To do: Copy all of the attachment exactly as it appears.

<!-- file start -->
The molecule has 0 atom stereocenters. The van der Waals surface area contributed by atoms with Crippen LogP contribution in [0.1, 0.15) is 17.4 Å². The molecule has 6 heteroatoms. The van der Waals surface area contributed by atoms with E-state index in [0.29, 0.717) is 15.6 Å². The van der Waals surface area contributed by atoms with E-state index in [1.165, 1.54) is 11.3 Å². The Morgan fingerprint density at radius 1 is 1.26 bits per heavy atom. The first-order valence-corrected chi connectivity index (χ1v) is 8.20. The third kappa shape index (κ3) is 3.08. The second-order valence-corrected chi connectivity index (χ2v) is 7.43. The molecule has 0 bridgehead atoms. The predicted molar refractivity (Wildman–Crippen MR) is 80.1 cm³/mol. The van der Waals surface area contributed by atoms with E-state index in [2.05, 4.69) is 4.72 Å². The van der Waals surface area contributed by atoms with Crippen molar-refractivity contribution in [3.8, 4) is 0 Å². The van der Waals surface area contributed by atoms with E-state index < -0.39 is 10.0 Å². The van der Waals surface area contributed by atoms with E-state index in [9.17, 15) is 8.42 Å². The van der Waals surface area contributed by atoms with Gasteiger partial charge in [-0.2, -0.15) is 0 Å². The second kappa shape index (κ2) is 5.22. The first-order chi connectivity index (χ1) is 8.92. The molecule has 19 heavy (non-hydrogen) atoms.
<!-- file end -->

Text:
The molecule has 0 atom stereocenters. The van der Waals surface area contributed by atoms with Crippen LogP contribution in [0.1, 0.15) is 17.4 Å². The molecule has 6 heteroatoms. The van der Waals surface area contributed by atoms with E-state index in [0.29, 0.717) is 15.6 Å². The van der Waals surface area contributed by atoms with E-state index in [1.165, 1.54) is 11.3 Å². The Morgan fingerprint density at radius 1 is 1.26 bits per heavy atom. The first-order valence-corrected chi connectivity index (χ1v) is 8.20. The third kappa shape index (κ3) is 3.08. The second-order valence-corrected chi connectivity index (χ2v) is 7.43. The molecule has 0 bridgehead atoms. The predicted molar refractivity (Wildman–Crippen MR) is 80.1 cm³/mol. The van der Waals surface area contributed by atoms with E-state index in [2.05, 4.69) is 4.72 Å². The van der Waals surface area contributed by atoms with Crippen molar-refractivity contribution in [3.8, 4) is 0 Å². The van der Waals surface area contributed by atoms with E-state index < -0.39 is 10.0 Å². The van der Waals surface area contributed by atoms with E-state index in [9.17, 15) is 8.42 Å². The van der Waals surface area contributed by atoms with Gasteiger partial charge in [-0.2, -0.15) is 0 Å². The second kappa shape index (κ2) is 5.22. The first-order chi connectivity index (χ1) is 8.92. The molecule has 19 heavy (non-hydrogen) atoms.